This blog entry is written by our guest writer Sanna Gabriel. Photos courtesy of Touching Asia.
But there is hope! Shortly after my father visited the area, he wrote up a report detailing the horrible living conditions of the Badi people and sent it to all the supporters of Touching Asia ministries. Money immediately began pouring. The first girls’ home was inaugurated in Kathmandu in November 2009, only nine months after my father had been to Garbage Village, and thirty girls were finally given a roof over their heads, food in their stomachs, and the prospect of a bright future ahead.
Two older widows from a church in Kathmandu would be the ‘mothers’ of the home, responsible for making sure the girls from the village received love and care, food, shelter, clothing, and an education. My father says it was pure joy to buy track suits, socks, hats, and other personal items for the little girls. The girls were so delighted to find mattresses on the floor of their room they did not wait for the bunk beds to be brought in, but crept under the blankets right away. They had come from homes of few clothes and little warmth, and my father wrote in his next newsletter that it “must be like heaven to them. They also received a few stuffed animals—the first they had ever had—and tears welled up in my eyes when I saw their joy over these few things. How many more children are there in this world, suffering like these girls?”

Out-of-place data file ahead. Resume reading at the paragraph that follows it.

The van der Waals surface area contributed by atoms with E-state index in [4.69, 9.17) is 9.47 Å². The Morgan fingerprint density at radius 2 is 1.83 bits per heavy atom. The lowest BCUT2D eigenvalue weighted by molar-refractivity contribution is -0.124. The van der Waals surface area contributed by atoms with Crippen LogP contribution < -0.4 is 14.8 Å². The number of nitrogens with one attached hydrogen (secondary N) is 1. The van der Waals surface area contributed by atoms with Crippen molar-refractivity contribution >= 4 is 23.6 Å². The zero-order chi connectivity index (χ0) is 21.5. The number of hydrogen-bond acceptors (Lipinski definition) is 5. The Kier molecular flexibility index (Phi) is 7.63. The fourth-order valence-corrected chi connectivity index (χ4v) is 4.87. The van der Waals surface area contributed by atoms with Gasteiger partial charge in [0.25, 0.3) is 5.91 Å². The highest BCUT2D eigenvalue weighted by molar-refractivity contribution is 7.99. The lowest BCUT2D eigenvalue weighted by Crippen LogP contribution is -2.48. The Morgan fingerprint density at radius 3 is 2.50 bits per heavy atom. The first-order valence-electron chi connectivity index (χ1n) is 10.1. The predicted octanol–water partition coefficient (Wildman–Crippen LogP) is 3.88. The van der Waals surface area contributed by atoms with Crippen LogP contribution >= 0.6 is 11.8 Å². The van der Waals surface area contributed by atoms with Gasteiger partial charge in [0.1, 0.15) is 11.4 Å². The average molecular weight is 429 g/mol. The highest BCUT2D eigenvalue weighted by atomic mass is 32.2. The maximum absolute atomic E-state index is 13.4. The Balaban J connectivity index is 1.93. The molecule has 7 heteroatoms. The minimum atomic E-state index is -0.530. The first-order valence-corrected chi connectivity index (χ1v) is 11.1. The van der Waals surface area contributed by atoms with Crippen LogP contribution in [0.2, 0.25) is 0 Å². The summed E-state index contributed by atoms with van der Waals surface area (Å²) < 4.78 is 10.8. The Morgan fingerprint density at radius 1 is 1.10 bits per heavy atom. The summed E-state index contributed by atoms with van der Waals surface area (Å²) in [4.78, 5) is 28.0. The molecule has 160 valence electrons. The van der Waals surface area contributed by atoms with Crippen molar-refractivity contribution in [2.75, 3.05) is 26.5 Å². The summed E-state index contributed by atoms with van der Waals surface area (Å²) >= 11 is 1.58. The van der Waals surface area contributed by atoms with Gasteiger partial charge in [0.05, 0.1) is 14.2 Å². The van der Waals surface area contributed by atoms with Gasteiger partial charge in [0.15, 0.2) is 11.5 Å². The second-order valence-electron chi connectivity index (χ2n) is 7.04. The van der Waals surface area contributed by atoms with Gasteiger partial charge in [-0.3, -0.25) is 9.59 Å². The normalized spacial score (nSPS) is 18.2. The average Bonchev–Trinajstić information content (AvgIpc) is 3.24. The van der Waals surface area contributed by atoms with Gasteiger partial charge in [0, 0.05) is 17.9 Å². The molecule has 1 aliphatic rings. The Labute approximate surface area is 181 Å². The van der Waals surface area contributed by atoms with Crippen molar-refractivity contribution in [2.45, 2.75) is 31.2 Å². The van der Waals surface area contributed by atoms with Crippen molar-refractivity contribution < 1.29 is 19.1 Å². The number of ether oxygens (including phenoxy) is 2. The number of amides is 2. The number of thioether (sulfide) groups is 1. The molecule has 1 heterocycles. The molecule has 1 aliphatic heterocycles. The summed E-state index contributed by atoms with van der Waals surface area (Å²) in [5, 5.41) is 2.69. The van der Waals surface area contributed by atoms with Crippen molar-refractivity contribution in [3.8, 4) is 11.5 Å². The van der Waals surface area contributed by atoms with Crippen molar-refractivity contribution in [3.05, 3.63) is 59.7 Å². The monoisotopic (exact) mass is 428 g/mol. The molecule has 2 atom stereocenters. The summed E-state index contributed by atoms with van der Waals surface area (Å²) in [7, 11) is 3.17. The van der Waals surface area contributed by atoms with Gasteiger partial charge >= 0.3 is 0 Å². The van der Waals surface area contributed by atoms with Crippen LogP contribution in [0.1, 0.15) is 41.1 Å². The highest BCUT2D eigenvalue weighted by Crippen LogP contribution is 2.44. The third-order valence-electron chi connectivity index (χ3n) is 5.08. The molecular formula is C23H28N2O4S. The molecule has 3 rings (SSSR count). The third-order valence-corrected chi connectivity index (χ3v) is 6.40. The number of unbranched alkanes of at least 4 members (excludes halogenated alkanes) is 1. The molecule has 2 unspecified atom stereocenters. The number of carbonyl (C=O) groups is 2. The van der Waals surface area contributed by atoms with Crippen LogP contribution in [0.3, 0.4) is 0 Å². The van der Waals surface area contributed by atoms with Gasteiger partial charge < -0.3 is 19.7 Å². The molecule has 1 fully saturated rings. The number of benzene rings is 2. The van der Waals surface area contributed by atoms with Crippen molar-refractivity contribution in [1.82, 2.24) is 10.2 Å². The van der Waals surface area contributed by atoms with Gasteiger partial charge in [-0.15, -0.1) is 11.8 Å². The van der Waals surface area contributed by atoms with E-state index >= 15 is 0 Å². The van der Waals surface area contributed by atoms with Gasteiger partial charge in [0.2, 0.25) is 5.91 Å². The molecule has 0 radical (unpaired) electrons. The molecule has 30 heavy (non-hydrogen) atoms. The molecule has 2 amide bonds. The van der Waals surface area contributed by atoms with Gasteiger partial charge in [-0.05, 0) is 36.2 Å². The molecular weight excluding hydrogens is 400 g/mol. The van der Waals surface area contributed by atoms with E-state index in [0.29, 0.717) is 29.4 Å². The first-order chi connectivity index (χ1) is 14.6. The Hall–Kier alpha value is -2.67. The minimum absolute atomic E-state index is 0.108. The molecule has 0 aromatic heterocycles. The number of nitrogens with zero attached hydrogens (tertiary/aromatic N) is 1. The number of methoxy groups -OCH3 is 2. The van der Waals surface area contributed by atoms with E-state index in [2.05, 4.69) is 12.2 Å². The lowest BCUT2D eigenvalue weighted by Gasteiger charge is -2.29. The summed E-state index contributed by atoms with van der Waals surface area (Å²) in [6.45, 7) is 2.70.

The ministry was blessed from the beginning. Good News Mission financially underpinned the next two homes, which opened in March and November 2011, and an Australian church is currently supporting a fourth home. Though such efforts may seem small and futile in the face of overwhelming statistics, they are changing the world for the youngest and most vulnerable of people. The homes do not only provide a Christian home with house parents, but also a long-term education and vocational training in preparation for future job opportunities, breaking the generations-long cycle of poverty and prostitution.
There are many needs in the world, and though this is a tiny fraction of an enormous problem, God had let his light shine upon it. We cannot do everything, but we must do something. The compassion ministry in Nepal is currently providing a way out for the outcasts, and it is standing up against hundreds of years of culture and defying that which has stood still for so long. It is working to restore dignity to the Badi community and to see lives redeemed, saved, and healed.
For more information, contact me or my father at email@example.com or firstname.lastname@example.org. If you would like to support this project, you can do so in the following ways: